Free societies: You show up to work, chat about politics and sports results and getting your tasks done, get your tasks done, and leave. When you've been at the company long enough, you ask for a raise. While you may have a job, you keep other jobs in mind and network your way to other jobs. You don't want to be stuck with one employer. What if things go bad with that employer. You also want to diversify your skills and tasks to make yourself more attractive in the business world.

Tribal societies: You show up to work, smoke a cigarette and drink coffee or tea, and if you're lucky, you get to smoke cigarettes and drink tea all day. If you're lucky the business will be organized, but a lot of times you won't have a laptop or a desktop, or perhaps you'll have a desktop but it won't work, you'll never really see your boss, and you're not sure what tasks it is that you're supposed to be doing.

Militarized societies: You are a rank. You do what your supervisor tells you to do, you obey every instruction, and never talk back. You wear that uniform, behave well at all times, don't be absent and don't be late. You leave when your supervisor tells you to leave, and have no job description, only a rank. You do whatever your supervisor tells you to do, and like in the military, if he asks you to clean the toilets, you have to clean the toilet, doesn't matter if you have a Ph.D. in particle physics.

Men and women

Free societies: Men choose who they want to be and women choose who they want to be. Doesn't matter if they want to be a nurse, a firefighter, a policeman, a politician, gay, straight, sexually active, a virgin, clean, messy, they are who they want to be as long as they don't bother anyone else. They marry who they want to marry, buy the house they want to buy or rent, live in the town or country they want to live in.

Tribal societies: Men are expected to try to become rich if they can, and women are expected to marry a rich guy if they can. Men are also expected to provide for the family and provide to improving the clan's image. Women are expected to be good wives and good mothers, and to give the clan a good image.

Militarized societies: Men only go out with men of equal rank and women only go out with women of equal rank. Men only date women from families of equal rank and women only date men from families of equal rank. Children are expected to be high-ranked, and families from low ranks will tend to avoid having children, men and women from low ranks will tend to avoid getting married. Marriage is the union of ranks. 

At home

Free societies: Try to keep the house clean at all times, except when the person lives alone. Chores are divided between house members, house members don't take each other's belongings without authorization. House members are free to do as they please, as long as they have no work or study-related obligations. Conversations are long and frequent, debates can be passionate, but house members tend to have a lot of affection for each other.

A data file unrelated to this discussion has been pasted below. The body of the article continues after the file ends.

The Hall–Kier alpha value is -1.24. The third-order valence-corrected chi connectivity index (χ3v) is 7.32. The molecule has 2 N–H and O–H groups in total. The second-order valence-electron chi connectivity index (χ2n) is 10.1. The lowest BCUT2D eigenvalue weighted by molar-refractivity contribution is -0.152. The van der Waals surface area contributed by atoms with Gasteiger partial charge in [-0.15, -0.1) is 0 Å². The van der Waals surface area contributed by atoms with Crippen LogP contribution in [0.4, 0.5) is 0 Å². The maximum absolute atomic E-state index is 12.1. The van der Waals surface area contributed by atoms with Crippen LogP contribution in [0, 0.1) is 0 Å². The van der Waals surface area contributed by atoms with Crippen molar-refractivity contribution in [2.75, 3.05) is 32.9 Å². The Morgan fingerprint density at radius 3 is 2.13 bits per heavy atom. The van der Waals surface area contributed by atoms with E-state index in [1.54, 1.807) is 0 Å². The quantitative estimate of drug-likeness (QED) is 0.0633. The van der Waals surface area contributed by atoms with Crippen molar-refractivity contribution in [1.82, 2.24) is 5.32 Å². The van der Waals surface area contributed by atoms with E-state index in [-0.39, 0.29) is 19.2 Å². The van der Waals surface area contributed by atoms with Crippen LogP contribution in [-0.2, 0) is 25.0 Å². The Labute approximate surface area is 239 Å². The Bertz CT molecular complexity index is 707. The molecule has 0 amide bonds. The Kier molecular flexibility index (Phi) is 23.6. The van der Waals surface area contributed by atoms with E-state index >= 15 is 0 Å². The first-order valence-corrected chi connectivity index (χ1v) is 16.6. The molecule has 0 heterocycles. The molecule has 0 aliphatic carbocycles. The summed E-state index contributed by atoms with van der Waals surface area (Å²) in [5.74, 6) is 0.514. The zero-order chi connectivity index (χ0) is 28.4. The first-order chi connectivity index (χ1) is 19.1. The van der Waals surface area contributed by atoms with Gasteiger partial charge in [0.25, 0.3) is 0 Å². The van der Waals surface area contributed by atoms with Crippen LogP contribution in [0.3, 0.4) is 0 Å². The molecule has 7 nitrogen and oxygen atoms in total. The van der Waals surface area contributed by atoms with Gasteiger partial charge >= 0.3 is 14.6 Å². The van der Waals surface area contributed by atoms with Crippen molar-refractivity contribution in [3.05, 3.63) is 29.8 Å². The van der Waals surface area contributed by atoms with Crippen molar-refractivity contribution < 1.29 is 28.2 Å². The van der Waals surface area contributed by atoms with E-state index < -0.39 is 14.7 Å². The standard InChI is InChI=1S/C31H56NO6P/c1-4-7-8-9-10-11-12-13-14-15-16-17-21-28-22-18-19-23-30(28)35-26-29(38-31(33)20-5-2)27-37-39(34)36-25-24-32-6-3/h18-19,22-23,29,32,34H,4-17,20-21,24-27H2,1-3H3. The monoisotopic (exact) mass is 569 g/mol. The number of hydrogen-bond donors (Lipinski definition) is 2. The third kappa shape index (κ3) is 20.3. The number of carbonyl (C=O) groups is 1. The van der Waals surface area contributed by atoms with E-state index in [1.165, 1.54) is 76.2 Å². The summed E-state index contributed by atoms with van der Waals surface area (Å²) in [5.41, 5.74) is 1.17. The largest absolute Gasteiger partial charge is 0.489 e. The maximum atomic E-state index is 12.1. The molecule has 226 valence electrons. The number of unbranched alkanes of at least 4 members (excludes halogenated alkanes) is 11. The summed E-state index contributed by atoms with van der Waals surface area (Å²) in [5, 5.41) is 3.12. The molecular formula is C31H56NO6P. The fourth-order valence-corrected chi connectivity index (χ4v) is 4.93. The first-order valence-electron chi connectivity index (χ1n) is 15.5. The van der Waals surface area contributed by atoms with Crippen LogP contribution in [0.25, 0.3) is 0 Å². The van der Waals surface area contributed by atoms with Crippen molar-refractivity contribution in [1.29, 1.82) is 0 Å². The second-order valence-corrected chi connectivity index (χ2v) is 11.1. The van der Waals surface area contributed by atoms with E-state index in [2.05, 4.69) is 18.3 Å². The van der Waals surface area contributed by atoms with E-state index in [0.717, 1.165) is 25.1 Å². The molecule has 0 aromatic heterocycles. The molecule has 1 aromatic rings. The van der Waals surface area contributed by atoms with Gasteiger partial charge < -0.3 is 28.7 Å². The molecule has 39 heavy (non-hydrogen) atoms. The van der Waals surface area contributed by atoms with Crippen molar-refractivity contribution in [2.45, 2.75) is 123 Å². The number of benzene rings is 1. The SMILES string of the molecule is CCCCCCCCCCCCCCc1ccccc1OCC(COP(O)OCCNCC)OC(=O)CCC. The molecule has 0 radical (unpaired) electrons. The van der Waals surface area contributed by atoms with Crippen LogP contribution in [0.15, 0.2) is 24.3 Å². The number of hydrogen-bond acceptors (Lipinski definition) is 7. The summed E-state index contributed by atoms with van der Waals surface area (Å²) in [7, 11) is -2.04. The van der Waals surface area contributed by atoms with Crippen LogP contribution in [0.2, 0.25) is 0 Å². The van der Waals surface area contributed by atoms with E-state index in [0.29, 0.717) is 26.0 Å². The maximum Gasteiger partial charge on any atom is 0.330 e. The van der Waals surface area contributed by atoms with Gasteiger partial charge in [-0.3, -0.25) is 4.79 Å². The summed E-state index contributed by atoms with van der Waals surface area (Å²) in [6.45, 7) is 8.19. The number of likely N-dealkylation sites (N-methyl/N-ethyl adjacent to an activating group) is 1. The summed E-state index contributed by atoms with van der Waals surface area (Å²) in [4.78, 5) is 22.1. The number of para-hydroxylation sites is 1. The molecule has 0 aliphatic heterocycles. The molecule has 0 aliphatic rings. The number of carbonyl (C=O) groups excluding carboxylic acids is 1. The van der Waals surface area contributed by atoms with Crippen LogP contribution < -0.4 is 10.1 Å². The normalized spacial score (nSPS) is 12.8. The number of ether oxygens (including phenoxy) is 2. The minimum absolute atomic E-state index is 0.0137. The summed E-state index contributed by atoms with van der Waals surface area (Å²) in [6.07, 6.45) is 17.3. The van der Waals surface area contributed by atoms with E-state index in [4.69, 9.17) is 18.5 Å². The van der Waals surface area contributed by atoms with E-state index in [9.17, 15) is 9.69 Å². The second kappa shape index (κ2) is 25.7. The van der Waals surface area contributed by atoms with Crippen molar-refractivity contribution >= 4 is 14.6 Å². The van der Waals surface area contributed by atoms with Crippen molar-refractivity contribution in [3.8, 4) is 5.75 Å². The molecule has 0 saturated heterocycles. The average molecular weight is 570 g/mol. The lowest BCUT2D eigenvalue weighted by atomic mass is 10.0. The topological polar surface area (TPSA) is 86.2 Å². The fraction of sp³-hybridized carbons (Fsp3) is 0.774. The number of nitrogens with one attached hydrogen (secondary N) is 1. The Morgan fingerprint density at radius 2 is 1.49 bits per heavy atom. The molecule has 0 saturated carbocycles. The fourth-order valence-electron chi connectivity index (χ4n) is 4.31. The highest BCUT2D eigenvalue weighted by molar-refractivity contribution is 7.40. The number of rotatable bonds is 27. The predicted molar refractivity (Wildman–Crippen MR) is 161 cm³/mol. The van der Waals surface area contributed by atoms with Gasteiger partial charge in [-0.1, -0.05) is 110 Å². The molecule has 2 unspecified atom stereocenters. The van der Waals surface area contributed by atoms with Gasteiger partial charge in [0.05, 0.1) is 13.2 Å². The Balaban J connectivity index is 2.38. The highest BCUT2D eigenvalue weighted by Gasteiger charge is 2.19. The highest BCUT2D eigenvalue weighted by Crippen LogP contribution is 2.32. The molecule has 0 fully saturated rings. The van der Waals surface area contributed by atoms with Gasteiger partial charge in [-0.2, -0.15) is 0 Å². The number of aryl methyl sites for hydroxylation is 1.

Tribal societies; Women clean the house while men watch television. Women are also expected to cook, and spend hours in the kitchen watching food-related programs on television. Affection and politeness tends not to be the norm, and there tends to be a cold atmosphere in the house. Conversation is gender-segregated, men talk to men and women talk to women.

Militarized societies: Family members only meet during special occasions, and being home either means you have no rank or are not fulfilling your military duties. If you're high-ranked, you just don't stay home. If you're low-ranked or have no rank, you lock yourself at home. People with no rank can also pretend to have a rank by constantly being outside the home. Conversation rarely takes place, and when it does, it tends to deal with order and discipline. Again talking back is not allowed, and you need authorization to leave the house at all times. The higher-ranked house members will give the lower-ranked ones orders.


In free societies: friendship is considered a good thing and the more friends you have, the better. Friends is mainly about sharing conversation, and friends are treated as equals. Narcissism or inflated egos tend to be negatively perceived, and conversation is expected to be a two-way street.

In tribal societies: friends are considered a burden and treated with suspiscion. Inflated egos are common and one friend tends to monopolize the conversation. Conversation is not a two-way street, and if you're not careful enough, you could end up receiving orders from friends. Gossip and backstabbing is common, and most friends barely tolerate each other. Most friends tend to be family members or former classmates.

In militarized societies: friends tend to be people of equal rank and will tend to share everything. They will share the house, the car, in some cases the wife or husband. Conversation mostly deals with rank or achieving high-rank, or working towards being promoted to even higher rank. When will you be promoted? How will you be promoted? What about the promotion after that promotion?

Love and marriage

Free societies: You date several people, or in some cases just one person, and settle for the person you are in love with and who loves you back just as much. Love is blind, and relationships grow, so you might realize the person you loved was not the person you thought he or she was, and end up seperating.

Tribal societies: Your parents or friends or family members choose a partner for you. You try to see if he or she is a good match, and get married. Pre-marital sex is not the norm, and in some cases you might end up marrying a person you barely know and are not in love with.

Militarized societies: matchmakers choose someone of equal rank for you. There are cases where you might fall in love with someone of lower rank, but you could get demoted, or get your entire family demoted for that. In some rare cases you can get promoted to higher ranks via marriage.